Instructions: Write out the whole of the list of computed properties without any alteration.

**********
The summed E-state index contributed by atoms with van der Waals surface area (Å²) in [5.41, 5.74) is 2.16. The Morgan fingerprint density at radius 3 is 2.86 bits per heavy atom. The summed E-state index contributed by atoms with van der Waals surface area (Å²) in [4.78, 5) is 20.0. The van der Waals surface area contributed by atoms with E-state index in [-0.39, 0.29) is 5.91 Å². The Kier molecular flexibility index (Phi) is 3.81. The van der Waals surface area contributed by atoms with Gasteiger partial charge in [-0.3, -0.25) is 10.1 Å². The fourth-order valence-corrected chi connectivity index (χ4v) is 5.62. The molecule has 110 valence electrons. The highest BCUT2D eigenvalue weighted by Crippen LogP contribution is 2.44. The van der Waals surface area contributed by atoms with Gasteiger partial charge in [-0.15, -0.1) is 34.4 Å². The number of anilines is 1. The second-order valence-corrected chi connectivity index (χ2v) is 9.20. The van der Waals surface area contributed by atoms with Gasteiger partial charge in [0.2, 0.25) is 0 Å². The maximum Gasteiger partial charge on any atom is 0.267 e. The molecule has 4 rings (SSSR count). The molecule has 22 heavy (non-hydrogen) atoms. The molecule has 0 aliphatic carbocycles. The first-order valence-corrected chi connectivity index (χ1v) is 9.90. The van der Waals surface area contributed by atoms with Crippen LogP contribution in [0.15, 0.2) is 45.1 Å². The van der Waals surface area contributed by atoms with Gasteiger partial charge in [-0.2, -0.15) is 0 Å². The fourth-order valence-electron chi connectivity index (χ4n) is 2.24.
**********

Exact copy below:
The summed E-state index contributed by atoms with van der Waals surface area (Å²) in [5.41, 5.74) is 2.16. The Morgan fingerprint density at radius 3 is 2.86 bits per heavy atom. The summed E-state index contributed by atoms with van der Waals surface area (Å²) in [4.78, 5) is 20.0. The van der Waals surface area contributed by atoms with E-state index in [-0.39, 0.29) is 5.91 Å². The Kier molecular flexibility index (Phi) is 3.81. The van der Waals surface area contributed by atoms with Gasteiger partial charge in [-0.3, -0.25) is 10.1 Å². The fourth-order valence-corrected chi connectivity index (χ4v) is 5.62. The molecule has 110 valence electrons. The highest BCUT2D eigenvalue weighted by Crippen LogP contribution is 2.44. The van der Waals surface area contributed by atoms with Gasteiger partial charge in [-0.15, -0.1) is 34.4 Å². The number of anilines is 1. The second-order valence-corrected chi connectivity index (χ2v) is 9.20. The van der Waals surface area contributed by atoms with Gasteiger partial charge in [0.2, 0.25) is 0 Å². The maximum Gasteiger partial charge on any atom is 0.267 e. The molecule has 4 rings (SSSR count). The molecule has 22 heavy (non-hydrogen) atoms. The molecule has 0 aliphatic carbocycles. The first-order valence-corrected chi connectivity index (χ1v) is 9.90. The van der Waals surface area contributed by atoms with Crippen LogP contribution in [0.15, 0.2) is 45.1 Å². The van der Waals surface area contributed by atoms with Gasteiger partial charge in [-0.2, -0.15) is 0 Å². The fourth-order valence-electron chi connectivity index (χ4n) is 2.24.